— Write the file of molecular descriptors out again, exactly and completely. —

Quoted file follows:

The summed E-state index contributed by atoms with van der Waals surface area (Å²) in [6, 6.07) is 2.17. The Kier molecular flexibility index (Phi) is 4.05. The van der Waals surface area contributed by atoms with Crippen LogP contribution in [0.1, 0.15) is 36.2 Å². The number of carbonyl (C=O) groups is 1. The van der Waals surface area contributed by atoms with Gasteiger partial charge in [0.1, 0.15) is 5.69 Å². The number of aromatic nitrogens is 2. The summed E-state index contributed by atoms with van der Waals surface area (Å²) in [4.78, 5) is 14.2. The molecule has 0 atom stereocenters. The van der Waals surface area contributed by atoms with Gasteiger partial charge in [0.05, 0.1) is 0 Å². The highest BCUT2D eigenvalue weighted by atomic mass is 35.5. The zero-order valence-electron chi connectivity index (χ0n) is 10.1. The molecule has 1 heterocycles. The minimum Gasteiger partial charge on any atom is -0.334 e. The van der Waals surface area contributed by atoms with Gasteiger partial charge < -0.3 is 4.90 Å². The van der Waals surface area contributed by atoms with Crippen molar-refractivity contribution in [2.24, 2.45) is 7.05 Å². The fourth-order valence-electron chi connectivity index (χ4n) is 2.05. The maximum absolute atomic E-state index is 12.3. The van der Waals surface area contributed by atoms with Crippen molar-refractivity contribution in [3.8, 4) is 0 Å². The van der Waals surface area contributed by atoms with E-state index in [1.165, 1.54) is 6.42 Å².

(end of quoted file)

The summed E-state index contributed by atoms with van der Waals surface area (Å²) in [6, 6.07) is 2.17. The Kier molecular flexibility index (Phi) is 4.05. The van der Waals surface area contributed by atoms with Crippen LogP contribution in [0.1, 0.15) is 36.2 Å². The number of carbonyl (C=O) groups is 1. The van der Waals surface area contributed by atoms with Gasteiger partial charge in [0.1, 0.15) is 5.69 Å². The number of aromatic nitrogens is 2. The summed E-state index contributed by atoms with van der Waals surface area (Å²) in [4.78, 5) is 14.2. The molecule has 0 atom stereocenters. The van der Waals surface area contributed by atoms with Gasteiger partial charge in [0.05, 0.1) is 0 Å². The highest BCUT2D eigenvalue weighted by atomic mass is 35.5. The zero-order valence-electron chi connectivity index (χ0n) is 10.1. The molecule has 1 heterocycles. The minimum Gasteiger partial charge on any atom is -0.334 e. The van der Waals surface area contributed by atoms with Gasteiger partial charge < -0.3 is 4.90 Å². The van der Waals surface area contributed by atoms with Crippen molar-refractivity contribution in [2.24, 2.45) is 7.05 Å². The fourth-order valence-electron chi connectivity index (χ4n) is 2.05. The maximum absolute atomic E-state index is 12.3. The van der Waals surface area contributed by atoms with Crippen molar-refractivity contribution in [3.8, 4) is 0 Å². The van der Waals surface area contributed by atoms with E-state index in [1.165, 1.54) is 6.42 Å².